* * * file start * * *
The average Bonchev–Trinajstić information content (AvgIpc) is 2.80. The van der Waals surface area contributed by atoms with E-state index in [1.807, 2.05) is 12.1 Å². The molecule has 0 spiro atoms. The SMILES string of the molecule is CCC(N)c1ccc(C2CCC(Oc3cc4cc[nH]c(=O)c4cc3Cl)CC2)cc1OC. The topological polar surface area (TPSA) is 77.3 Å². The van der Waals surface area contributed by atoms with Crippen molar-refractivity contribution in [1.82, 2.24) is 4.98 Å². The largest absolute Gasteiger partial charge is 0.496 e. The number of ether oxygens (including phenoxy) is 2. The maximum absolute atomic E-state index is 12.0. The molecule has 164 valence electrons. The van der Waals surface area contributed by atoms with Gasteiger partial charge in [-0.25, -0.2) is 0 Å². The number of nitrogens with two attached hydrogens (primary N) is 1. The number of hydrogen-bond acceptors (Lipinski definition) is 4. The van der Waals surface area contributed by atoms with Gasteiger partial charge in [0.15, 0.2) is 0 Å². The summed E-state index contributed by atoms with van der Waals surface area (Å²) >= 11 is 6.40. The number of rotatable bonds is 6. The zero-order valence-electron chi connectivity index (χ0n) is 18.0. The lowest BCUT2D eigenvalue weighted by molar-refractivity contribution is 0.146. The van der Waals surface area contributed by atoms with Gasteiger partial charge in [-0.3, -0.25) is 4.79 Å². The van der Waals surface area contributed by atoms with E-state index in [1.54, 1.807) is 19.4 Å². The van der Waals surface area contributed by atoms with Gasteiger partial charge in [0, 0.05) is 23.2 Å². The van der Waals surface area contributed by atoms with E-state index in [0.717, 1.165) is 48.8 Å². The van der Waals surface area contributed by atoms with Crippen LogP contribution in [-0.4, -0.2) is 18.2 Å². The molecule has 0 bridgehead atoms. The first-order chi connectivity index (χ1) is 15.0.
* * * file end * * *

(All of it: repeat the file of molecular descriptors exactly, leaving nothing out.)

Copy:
The average Bonchev–Trinajstić information content (AvgIpc) is 2.80. The van der Waals surface area contributed by atoms with E-state index in [1.807, 2.05) is 12.1 Å². The molecule has 0 spiro atoms. The SMILES string of the molecule is CCC(N)c1ccc(C2CCC(Oc3cc4cc[nH]c(=O)c4cc3Cl)CC2)cc1OC. The topological polar surface area (TPSA) is 77.3 Å². The van der Waals surface area contributed by atoms with Crippen molar-refractivity contribution in [1.82, 2.24) is 4.98 Å². The largest absolute Gasteiger partial charge is 0.496 e. The number of ether oxygens (including phenoxy) is 2. The maximum absolute atomic E-state index is 12.0. The molecule has 164 valence electrons. The van der Waals surface area contributed by atoms with Gasteiger partial charge in [-0.25, -0.2) is 0 Å². The number of nitrogens with two attached hydrogens (primary N) is 1. The number of hydrogen-bond acceptors (Lipinski definition) is 4. The van der Waals surface area contributed by atoms with Gasteiger partial charge in [0.15, 0.2) is 0 Å². The summed E-state index contributed by atoms with van der Waals surface area (Å²) >= 11 is 6.40. The number of rotatable bonds is 6. The zero-order valence-electron chi connectivity index (χ0n) is 18.0. The lowest BCUT2D eigenvalue weighted by molar-refractivity contribution is 0.146. The van der Waals surface area contributed by atoms with Gasteiger partial charge in [-0.3, -0.25) is 4.79 Å². The van der Waals surface area contributed by atoms with E-state index in [1.54, 1.807) is 19.4 Å². The van der Waals surface area contributed by atoms with Gasteiger partial charge in [0, 0.05) is 23.2 Å². The van der Waals surface area contributed by atoms with E-state index in [0.717, 1.165) is 48.8 Å². The van der Waals surface area contributed by atoms with Crippen LogP contribution in [-0.4, -0.2) is 18.2 Å². The molecule has 0 bridgehead atoms. The first-order chi connectivity index (χ1) is 15.0.